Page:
Ciao for now,
The Digidestined Cody
(Check out my previous film noir essay: Pickup On South Street)
Otto Preminger’s 1962 noir on political thuggery, posturing, and backbiting was a pretty scathing picture of the American political scene of the time. The tale of a President’s nomination to the role of Secretary of State of a man with a hidden past unveiled during his confirmation proceedings, and of a young senior Senator being blackmailed to hide the evidence with dark secrets from his own past, challenged the Hollywood production code and the communist blacklist. And like Preminger’s audacious past works like The Man with The Golden Arm (a Nelson Algren adaptation about a heroin addict), Anatomy of a Murder (with it’s frank sexual language), and Exodus (on which he hired the blacklisted Dalton Trumbo to openly write the script), he chipped away significantly at both of these immoral ‘moral’ bodies: the Code and the Blacklist.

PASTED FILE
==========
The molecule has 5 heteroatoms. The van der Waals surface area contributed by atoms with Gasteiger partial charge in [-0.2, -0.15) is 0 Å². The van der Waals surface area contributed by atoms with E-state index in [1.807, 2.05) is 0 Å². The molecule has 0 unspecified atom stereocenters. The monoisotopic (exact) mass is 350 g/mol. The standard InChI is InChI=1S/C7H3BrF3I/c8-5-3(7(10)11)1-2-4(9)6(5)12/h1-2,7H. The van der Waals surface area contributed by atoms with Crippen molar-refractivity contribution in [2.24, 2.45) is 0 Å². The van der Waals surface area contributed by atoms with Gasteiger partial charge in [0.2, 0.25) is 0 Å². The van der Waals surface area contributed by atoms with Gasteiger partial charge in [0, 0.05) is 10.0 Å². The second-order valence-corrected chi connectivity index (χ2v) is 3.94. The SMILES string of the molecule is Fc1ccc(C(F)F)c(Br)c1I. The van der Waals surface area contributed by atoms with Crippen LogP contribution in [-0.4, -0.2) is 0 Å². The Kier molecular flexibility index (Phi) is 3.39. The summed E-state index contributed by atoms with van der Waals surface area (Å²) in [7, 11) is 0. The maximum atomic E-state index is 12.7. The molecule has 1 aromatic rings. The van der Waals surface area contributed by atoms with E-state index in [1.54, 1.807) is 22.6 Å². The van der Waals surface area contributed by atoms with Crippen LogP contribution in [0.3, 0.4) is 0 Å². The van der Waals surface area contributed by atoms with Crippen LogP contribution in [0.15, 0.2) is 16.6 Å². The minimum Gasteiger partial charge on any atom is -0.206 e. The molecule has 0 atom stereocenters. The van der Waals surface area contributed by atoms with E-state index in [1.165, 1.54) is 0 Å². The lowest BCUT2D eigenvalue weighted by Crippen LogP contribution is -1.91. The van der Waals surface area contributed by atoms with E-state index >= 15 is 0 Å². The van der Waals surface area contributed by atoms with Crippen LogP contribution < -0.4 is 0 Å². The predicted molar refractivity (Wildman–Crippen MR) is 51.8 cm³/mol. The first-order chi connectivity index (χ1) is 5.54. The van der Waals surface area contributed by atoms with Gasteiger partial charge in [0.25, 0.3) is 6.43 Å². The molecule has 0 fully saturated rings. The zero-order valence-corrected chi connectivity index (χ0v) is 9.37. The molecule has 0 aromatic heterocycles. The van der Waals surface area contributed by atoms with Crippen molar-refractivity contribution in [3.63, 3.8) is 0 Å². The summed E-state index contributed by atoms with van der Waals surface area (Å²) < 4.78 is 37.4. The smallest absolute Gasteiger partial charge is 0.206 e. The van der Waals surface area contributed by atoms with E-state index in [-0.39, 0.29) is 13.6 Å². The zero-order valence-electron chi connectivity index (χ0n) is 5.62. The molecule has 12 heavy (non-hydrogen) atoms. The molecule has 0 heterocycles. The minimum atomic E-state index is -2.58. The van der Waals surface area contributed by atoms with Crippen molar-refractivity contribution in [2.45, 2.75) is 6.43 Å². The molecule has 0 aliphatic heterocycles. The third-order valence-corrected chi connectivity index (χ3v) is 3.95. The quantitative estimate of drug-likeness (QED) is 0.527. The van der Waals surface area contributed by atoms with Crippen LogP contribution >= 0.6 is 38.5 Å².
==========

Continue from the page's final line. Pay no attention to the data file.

Henry Fonda plays one Robert A. Leffingwell who is being nominated by the conservative President and looks set for an easy confirmation with a conservative Majority Party in the Senate. The Senate Majority Leader Robert Munson has set up a panel including a member of his own party, the junior Senator of Utah, Brigham Anderson, as its leader. Also on the panel as an honorary voice is the Senior Senator of South Carolina Seabright Cooley (played by Charles Laughton in his final film role, six months prior to his death. Unfortunately, his great acting is weakened considerably by a terrible South Carolinian accent, which he learned through coaching by a Mississippi Senator, but results in something between a vague Southern sonority and Australian) who, although a member of the conservative party, has turned against Leffingwell for his apparent willingness to negotiate with Russians instead of going to war with them (a seemingly reasonable stance, but assuredly not one favored by the old warmongering Cooley).